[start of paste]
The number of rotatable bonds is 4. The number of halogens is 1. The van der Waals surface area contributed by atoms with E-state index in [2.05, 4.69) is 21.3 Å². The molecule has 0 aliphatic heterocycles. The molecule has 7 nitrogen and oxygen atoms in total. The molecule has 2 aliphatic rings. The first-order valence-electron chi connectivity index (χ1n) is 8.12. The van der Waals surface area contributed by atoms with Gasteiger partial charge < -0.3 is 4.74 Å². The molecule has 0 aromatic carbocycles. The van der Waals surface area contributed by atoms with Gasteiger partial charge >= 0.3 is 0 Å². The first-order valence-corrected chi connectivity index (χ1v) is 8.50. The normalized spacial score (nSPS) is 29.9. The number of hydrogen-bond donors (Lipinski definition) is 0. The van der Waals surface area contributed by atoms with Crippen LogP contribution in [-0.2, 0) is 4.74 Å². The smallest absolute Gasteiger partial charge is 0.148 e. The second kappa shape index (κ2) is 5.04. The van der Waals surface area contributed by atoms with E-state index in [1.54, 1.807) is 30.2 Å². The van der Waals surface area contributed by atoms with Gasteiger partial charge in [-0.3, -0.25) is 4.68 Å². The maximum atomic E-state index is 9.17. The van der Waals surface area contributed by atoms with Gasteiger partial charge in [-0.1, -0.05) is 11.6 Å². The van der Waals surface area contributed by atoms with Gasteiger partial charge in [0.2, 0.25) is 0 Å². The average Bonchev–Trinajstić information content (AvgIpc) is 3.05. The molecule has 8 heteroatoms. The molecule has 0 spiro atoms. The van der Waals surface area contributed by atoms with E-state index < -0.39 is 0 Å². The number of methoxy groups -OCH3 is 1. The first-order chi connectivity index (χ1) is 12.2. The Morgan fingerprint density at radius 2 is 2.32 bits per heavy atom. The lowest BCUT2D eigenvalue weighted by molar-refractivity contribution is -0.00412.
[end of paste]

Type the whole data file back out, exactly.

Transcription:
The number of rotatable bonds is 4. The number of halogens is 1. The van der Waals surface area contributed by atoms with E-state index in [2.05, 4.69) is 21.3 Å². The molecule has 0 aliphatic heterocycles. The molecule has 7 nitrogen and oxygen atoms in total. The molecule has 2 aliphatic rings. The first-order valence-electron chi connectivity index (χ1n) is 8.12. The van der Waals surface area contributed by atoms with Gasteiger partial charge < -0.3 is 4.74 Å². The molecule has 0 aromatic carbocycles. The van der Waals surface area contributed by atoms with Gasteiger partial charge >= 0.3 is 0 Å². The first-order valence-corrected chi connectivity index (χ1v) is 8.50. The normalized spacial score (nSPS) is 29.9. The number of hydrogen-bond donors (Lipinski definition) is 0. The van der Waals surface area contributed by atoms with Crippen LogP contribution in [-0.2, 0) is 4.74 Å². The smallest absolute Gasteiger partial charge is 0.148 e. The second kappa shape index (κ2) is 5.04. The van der Waals surface area contributed by atoms with E-state index in [1.54, 1.807) is 30.2 Å². The van der Waals surface area contributed by atoms with Gasteiger partial charge in [-0.3, -0.25) is 4.68 Å². The maximum atomic E-state index is 9.17. The van der Waals surface area contributed by atoms with Gasteiger partial charge in [-0.1, -0.05) is 11.6 Å². The van der Waals surface area contributed by atoms with Gasteiger partial charge in [0.2, 0.25) is 0 Å². The average Bonchev–Trinajstić information content (AvgIpc) is 3.05. The molecule has 8 heteroatoms. The molecule has 0 spiro atoms. The van der Waals surface area contributed by atoms with E-state index < -0.39 is 0 Å². The number of methoxy groups -OCH3 is 1. The first-order chi connectivity index (χ1) is 12.2. The Morgan fingerprint density at radius 2 is 2.32 bits per heavy atom. The lowest BCUT2D eigenvalue weighted by molar-refractivity contribution is -0.00412.